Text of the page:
Maybe when Jackie gets out he can square this. Rick and Cheese were thinking the same thing differently. They were swallowing loudly to drown out the thinking. Ma didn’t eat. She’d told both of them to just not a hundred times. Behind her Bloody Mary she bet on their indigestion. She’d fix a plate whenever her sciatica calmed, maybe mix up some potatoes.
The sound of digging hasn’t stopped in two hours. There was a break about twenty minutes in, but only long enough to peel off a wet shirt, chuck it at the porch, miss, shrug and then pick up the shovel. Not time enough for lemonade. Certainly no time for wiping a brow with a perspiring glass.
There is no lemonade. I hadn’t made any and never had. Not once in my life. The woman who left always made real lemonade and she took our pitcher with her. She knew all the ratios. Using chemical powders is cheating, I was told. I think she used brown sugar and round ice cubes. Did she use tap water? Can you use pliers to squeeze the juice out? How about a vice?
There are no lemons anyway. The polyester neighbor has a lemon tree dropping fruit daily, and he also has a gun he cleans almost as regular. Out on his lanai, he polishes that .22 like the geckos are going to hitch a ride and gum up the works. There’s a hole in his screen for the gun or else for the geckos. The hole is on our side.
The digging is the reason I’m laid up. I slipped a disc trying to bury what’s left of the woman who left: A laptop with a crack, some winter clothes, her birth control pills. Nine shovels in, I was on the ground like my neighbor’s lemons. Now someone else gets the pleasure of digging for my emotional closure while I pay by the hour for no questions asked.
My back is glued to a buckwheat mattress from Scandinavia. It hovers inches above the floor and it cost more than my truck. The squeaking springs of the old mattress were a turnoff, I was told. When the new one arrived, she went to bed early and slept like the dead. It’s good for your back, I was also told. Like she knew I’d rupture something soon.
We tried to have a lemon tree. It wouldn’t take. No matter where we planted. We tried for three years. Then we gave up and put down mulch and ferns. Machos and warts, they’re called, according to the guy at the nursery. He sold us the dying lemon trees, too.
Through the stucco, I hear the dirt stop. It’s a long way up to the window and farther to the door. Whoever’s out there would be thirsty by now. If it’s a woman she might be in small clothes. If it’s a woman she might ask questions.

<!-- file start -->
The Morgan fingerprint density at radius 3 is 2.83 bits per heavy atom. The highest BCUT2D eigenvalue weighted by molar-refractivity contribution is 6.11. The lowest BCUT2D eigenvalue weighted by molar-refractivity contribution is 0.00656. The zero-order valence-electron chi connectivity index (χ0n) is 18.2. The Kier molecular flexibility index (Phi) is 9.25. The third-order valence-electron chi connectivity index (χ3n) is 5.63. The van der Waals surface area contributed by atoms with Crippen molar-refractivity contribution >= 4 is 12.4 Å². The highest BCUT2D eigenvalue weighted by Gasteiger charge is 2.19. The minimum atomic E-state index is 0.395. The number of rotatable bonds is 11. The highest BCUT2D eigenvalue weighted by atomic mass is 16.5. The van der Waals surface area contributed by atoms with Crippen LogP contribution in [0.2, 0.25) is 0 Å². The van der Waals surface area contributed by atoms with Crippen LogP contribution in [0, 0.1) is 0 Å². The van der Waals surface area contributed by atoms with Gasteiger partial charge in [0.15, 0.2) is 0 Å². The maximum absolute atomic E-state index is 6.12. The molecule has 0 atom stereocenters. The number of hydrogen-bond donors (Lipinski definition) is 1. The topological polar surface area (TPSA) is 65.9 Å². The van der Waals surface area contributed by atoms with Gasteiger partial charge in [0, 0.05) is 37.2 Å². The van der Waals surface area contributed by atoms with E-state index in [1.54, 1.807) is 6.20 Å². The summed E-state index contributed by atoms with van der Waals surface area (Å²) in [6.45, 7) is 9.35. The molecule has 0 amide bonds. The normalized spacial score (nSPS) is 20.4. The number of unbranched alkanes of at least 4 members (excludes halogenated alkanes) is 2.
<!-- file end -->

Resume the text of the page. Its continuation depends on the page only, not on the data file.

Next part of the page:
I didn’t ask a thing when my wife disappeared. It was around sunrise. Through our bedroom window, I watched her shadow on the screen of the neighbor’s lanai. She was down weeding the neighbor’s ferns, while ours got choked out by skunkvine. The neighbor was there in less polyester. She wore her flexible goatskin gloves. Her rusty claw and trowel lazed in the sparse mulch among the wild geckos.
We only listen to dead artists, mister. House rules. Don’t challenge me today. I don’t care if your father made exceptions. Besides, it’s my turn to pick. Between your brother’s stoner jams and your whitewashed blues, I can’t even hear myself think. Yes, I’m digging into the pile. And yes, something with harps is possible. Why in Hell don’t we alphabetize these? Who hid all my records? Aha! Metal Machine Music. No harps on this. Close that mouth, mister. I know I should’ve said heck.
Hell is a real place and can’t be taken lightly. Some of us go there and some go to Heaven is what I’m trying to say. Sit down, son. Listen.
The sound is quadrophonic—need four speakers. Used to have four before you were born. Your father hated the low end, those old wicker speakers. Said it sounded like farts. Deep echoes from beyond, I thought. Hard to clean, though. Spiders love wicker. Sounds okay on just two.
That one? That’s him. Your father did a record way back. Stupid band name. Yep. A boy band. Three out of four even played their instruments. Should’ve been called Yep. Can’t say no to Yep. You’d think his shower singing would’ve been better. Lessons for years. Dancing too. That’s all gone now.
Okay. Alright. Okay. You can put your father’s record on.
Why’re you crying?
Dead as an artist, honey. Not dead dead dead. Sure, he was drinking and angry before. He’s over pruning your grandmother’s lilacs. That’s his Hell.
The hungry birds waited.
The townspeople had moved their shoes up to the stepped gables. It was the first day of sun in a month.
The damp had settled in, but the water had receded enough to get trucks with good suspension across the bridge. The cemetery was on higher ground. Maybe they’d steal a few hours after loading and unloading the trucks. Muscles need time to dry too.
Inside the old gymnasium, the mayor was completing his moving tribute for the gathered survivors of the worst flood in town history. His ever-cautious wife had insisted it would be inappropriate to pour out libation for those taken too soon. Never dirty the feet of the grieving, went a new old saying.
The famous tragedies were quoted: Our town is strong. Never forget! The mayor wanted to coin his own slogan, something about stick-to-itiveness, but his speechwriter had lived down riverside. Once, I was afraid and petrified, he offered tentatively, without cadence. Everyone stood squinting and barefoot. An unsteady toddler sloshed in toxins. The mayor was desperate to raise the town’s spirits. Now we’re alive, he repeated.
There was a defiant, yet ill-advised mic drop. A splash. The generator crackled, sparked. Nothing drowns out the deafening scream of surprise electrocutions.
Ghosts have truckloads of blame. The mayor’s wife dug up her husband’s voting record: No on the levees. Twice. Everyone else harped on his sloganeering. Dead wrong, they said.